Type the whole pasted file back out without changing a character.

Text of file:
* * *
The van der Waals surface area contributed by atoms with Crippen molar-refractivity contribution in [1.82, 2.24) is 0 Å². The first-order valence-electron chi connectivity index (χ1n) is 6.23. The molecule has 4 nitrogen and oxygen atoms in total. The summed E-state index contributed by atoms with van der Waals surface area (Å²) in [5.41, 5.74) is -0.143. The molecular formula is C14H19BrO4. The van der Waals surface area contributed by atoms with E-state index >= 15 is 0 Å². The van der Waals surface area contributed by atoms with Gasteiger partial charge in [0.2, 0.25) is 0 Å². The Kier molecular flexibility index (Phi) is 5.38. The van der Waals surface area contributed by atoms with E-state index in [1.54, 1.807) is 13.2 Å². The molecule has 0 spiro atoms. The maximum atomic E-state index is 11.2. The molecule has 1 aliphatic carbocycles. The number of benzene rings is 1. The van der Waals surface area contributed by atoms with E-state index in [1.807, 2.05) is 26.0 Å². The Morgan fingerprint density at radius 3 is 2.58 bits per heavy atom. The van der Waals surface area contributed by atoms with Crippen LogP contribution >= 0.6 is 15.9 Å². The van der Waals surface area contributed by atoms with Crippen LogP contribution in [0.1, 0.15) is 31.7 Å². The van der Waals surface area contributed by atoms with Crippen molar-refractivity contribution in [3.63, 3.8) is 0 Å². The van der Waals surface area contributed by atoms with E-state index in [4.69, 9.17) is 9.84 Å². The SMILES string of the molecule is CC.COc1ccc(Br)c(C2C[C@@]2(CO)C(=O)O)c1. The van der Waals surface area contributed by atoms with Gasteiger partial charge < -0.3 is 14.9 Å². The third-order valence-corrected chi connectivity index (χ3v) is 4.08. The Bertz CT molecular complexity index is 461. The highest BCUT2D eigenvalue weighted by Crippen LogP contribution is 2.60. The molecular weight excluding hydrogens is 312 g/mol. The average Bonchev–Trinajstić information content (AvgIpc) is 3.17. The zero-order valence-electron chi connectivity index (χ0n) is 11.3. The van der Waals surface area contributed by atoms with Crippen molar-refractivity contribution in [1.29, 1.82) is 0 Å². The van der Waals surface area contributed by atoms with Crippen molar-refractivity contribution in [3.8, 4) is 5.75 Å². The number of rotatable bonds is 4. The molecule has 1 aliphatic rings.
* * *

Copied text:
The van der Waals surface area contributed by atoms with Crippen molar-refractivity contribution in [1.82, 2.24) is 0 Å². The first-order valence-electron chi connectivity index (χ1n) is 6.23. The molecule has 4 nitrogen and oxygen atoms in total. The summed E-state index contributed by atoms with van der Waals surface area (Å²) in [5.41, 5.74) is -0.143. The molecular formula is C14H19BrO4. The van der Waals surface area contributed by atoms with E-state index >= 15 is 0 Å². The van der Waals surface area contributed by atoms with Gasteiger partial charge in [0.2, 0.25) is 0 Å². The Kier molecular flexibility index (Phi) is 5.38. The van der Waals surface area contributed by atoms with E-state index in [1.54, 1.807) is 13.2 Å². The molecule has 0 spiro atoms. The maximum atomic E-state index is 11.2. The molecule has 1 aliphatic carbocycles. The number of benzene rings is 1. The van der Waals surface area contributed by atoms with E-state index in [1.807, 2.05) is 26.0 Å². The Morgan fingerprint density at radius 3 is 2.58 bits per heavy atom. The van der Waals surface area contributed by atoms with Crippen LogP contribution >= 0.6 is 15.9 Å². The van der Waals surface area contributed by atoms with Crippen LogP contribution in [0.1, 0.15) is 31.7 Å². The van der Waals surface area contributed by atoms with Crippen molar-refractivity contribution in [3.63, 3.8) is 0 Å². The van der Waals surface area contributed by atoms with E-state index in [4.69, 9.17) is 9.84 Å². The SMILES string of the molecule is CC.COc1ccc(Br)c(C2C[C@@]2(CO)C(=O)O)c1. The van der Waals surface area contributed by atoms with Gasteiger partial charge < -0.3 is 14.9 Å². The third-order valence-corrected chi connectivity index (χ3v) is 4.08. The Bertz CT molecular complexity index is 461. The highest BCUT2D eigenvalue weighted by Crippen LogP contribution is 2.60. The molecular weight excluding hydrogens is 312 g/mol. The average Bonchev–Trinajstić information content (AvgIpc) is 3.17. The zero-order valence-electron chi connectivity index (χ0n) is 11.3. The van der Waals surface area contributed by atoms with Crippen molar-refractivity contribution in [1.29, 1.82) is 0 Å². The van der Waals surface area contributed by atoms with Crippen molar-refractivity contribution in [3.8, 4) is 5.75 Å². The number of rotatable bonds is 4. The molecule has 1 aliphatic rings.